Bios of presenters: Jeni Cross, Ph.D., is a professor in the Department of Sociology, and director of the Institute for Research in the Social Sciences at CSU. Her areas of expertise include conservation, community development, organizational network analysis, social norms, and behavior change. Jeni’s passion is applying the tools of social science (theory and research methods) to help communities and organizations create thriving communities and transformational change. Her TEDx talk, “The 3 Myths of Behavior Change,” has been viewed over one million times and been adapted in dozens of courses across the globe in both social science an environmental science courses.

3-3:50 p.m

Session 11: SNL–Shakespeare Night Live: Humor, Political Commentary, and Universality through Time and Place

Location: Rooms 304-06

Description: The political system is a hub for the public eye, drawing in writers and artists through the ages to challenge authority and initiate rumblings of laughter from the crowd. Culture is created and reflected in art and politics, making for a desirable spot in revolutionizing the status quo.

Come reconnect with the most successful writer in history by diving into his universal thread–political commentary and entertainment–that transcends both time and geography.

William Shakespeare’s work can often feel extraneous and unrelatable, but exploring humans’ draw towards cultural makeovers will tie us to artists all over the world and their strive to entertain and make a statement.

Come see Shakespeare’s relation to Saturday Night Live and their roles in culture.

Bio of presenter: Kelly Peterson is finishing up her English degree at Colorado State University this year after returning from a summer abroad at Oxford University studying Shakespeare and history of English. She is passionate about how discourse–in all its diverse forms–impacts culture.

Kelly was in love with the book-loving, coffee-spilling, and flower-smelling culture of Oxford. She felt that Shakespeare’s words grasped her a little more tightly when walking through history itself, giving her room to dig further into Shakespeare’s influences as a 429-year-old writer. Her rambling thoughts from her time in England can be found at her personal blog.

Session 12: Mapping Under-examined Cities Around the World

Location: Rooms 308-10

Description: We will share our experience mapping secondary cities around the world, using participatory methods. We will include a hands-on demonstration of participatory mapping activities, describe opportunities for remote mapping through map-a-thons, and present geospatial outcomes from our five-year project. The Secondary Cities Initiative has mapped sixteen international cities that form three regional hubs focusing on geospatial data generation for emergency preparedness and human security.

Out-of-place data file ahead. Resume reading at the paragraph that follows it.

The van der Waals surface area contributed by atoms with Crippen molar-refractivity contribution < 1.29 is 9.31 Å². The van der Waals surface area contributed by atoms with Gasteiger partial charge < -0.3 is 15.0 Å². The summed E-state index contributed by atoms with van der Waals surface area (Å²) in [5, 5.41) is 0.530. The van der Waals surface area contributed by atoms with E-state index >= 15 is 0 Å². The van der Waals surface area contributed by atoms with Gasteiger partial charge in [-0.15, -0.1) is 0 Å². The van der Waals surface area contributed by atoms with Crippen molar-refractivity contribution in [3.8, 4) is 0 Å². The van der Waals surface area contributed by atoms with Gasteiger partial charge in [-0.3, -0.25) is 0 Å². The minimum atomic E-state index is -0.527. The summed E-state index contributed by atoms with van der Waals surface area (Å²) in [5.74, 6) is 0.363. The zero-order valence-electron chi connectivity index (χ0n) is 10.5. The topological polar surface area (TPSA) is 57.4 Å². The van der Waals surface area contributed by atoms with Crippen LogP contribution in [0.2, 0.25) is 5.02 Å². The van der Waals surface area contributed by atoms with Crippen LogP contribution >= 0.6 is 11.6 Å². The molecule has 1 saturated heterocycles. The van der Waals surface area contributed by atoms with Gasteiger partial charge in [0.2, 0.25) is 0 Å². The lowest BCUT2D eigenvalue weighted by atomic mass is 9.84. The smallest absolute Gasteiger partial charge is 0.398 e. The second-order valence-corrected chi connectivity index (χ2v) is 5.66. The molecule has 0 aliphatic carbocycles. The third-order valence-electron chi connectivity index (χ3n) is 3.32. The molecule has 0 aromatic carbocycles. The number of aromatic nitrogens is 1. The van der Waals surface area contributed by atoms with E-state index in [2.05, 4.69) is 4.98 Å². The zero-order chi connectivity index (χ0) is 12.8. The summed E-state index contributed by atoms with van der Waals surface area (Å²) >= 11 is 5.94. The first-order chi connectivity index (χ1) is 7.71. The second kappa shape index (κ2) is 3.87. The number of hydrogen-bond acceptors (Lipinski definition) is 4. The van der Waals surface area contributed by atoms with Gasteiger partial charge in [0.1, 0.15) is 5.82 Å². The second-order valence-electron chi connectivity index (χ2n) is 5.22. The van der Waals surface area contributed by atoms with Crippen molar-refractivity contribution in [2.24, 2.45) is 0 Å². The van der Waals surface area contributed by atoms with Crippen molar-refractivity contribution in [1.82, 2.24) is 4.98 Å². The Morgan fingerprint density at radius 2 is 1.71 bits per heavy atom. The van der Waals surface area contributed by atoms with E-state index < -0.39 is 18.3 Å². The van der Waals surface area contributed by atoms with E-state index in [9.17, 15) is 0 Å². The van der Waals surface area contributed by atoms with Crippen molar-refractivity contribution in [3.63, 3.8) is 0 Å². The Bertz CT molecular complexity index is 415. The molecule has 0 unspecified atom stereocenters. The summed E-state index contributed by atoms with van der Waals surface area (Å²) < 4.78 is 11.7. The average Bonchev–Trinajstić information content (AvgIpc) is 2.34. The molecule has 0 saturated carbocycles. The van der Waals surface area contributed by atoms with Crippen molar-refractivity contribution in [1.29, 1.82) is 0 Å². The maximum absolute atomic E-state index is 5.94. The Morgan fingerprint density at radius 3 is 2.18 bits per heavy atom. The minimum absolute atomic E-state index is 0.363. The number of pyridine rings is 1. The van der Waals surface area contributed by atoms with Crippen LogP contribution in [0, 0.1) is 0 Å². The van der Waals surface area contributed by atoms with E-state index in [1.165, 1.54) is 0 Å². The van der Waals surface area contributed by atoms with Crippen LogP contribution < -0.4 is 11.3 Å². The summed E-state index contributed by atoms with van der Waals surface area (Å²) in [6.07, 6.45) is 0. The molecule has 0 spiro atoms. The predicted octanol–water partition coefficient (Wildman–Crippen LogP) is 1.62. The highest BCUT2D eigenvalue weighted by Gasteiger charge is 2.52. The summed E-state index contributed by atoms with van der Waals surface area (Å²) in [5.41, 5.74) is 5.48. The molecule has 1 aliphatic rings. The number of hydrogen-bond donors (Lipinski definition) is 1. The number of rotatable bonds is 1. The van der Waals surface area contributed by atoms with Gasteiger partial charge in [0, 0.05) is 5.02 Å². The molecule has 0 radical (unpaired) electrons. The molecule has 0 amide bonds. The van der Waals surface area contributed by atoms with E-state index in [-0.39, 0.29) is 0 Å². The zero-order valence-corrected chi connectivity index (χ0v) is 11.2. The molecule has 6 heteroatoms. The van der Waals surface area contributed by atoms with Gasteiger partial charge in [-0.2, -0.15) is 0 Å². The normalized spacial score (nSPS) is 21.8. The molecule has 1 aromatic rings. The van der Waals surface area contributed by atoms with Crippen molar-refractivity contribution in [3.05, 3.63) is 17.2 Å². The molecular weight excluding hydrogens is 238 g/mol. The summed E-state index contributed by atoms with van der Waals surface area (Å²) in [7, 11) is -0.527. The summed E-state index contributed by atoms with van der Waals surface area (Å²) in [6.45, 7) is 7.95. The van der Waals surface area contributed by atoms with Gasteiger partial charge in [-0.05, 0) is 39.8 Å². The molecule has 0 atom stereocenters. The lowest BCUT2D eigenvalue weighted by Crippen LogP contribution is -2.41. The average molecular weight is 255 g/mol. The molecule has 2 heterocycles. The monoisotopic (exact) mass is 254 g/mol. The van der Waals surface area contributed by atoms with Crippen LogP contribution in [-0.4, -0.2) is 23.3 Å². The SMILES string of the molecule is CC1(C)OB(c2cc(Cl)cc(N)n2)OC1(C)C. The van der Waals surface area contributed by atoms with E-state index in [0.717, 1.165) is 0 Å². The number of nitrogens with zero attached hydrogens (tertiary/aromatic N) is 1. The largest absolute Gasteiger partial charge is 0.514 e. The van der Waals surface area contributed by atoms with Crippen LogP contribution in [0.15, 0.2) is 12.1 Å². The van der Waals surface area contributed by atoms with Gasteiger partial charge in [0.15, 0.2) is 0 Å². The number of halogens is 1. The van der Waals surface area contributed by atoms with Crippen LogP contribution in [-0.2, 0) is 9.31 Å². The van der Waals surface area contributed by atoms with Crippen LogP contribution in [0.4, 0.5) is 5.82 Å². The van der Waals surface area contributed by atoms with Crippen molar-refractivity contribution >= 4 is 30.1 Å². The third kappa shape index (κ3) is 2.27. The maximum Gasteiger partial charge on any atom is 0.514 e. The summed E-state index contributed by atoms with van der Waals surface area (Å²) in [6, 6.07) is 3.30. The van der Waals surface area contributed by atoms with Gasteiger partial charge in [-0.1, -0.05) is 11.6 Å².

CSU’s Geospatial Centroid partnered with the US Department of State’s Office of the Geographer to facilitate the use of geospatial technologies for humanitarian aid, disaster planning, and resiliency. This session focuses on outcomes of that project, highlighting the praxis of sustainability.

Bios of presenters: Melinda Laituri is a professor of geography at Colorado State University. Laituri received her Ph.D. from the University of Arizona in geography. She is a Jefferson Science Fellow and was assigned to the Humanitarian Information unit of the U.S. Department of State’s Office of Geographer. She is the principal investigator of the Secondary Cities Initiative and the director of the Geospatial Centroid.

Amanda Shores has studied a wide variety of geospatial technologies, environmental, and sustainability issues. She is the Secondary Cities CSU program manager, increasing sustainable development in rapidly expanding, resource limited cities around the globe.

4-6 p.m.

Keynote Speaker: Helen Thorpe

Helen Thorpe, lifelong journalist who has written three books of narrative nonfiction about the lives of immigrants, refugees, and veterans of foreign conflict, sits down with Dr. Kyle Oldham, director of Workplace Inclusion and Talent Management in Housing and Dining Services. Book signing of The Newcomers: Finding Refuge, Friendship, and Hope in an American Classroom will follow the presentation at 5 p.m. in Ballroom C-D.

4-5 p.m. – Keynote presentation
5-6 p.m. – Book signing and reception following the presentation

Location: Ballroom C-D

View Day 2 (Feb 26) Session Descriptions & Bios

View Day 3 (Feb 27) Session Descriptions & Bios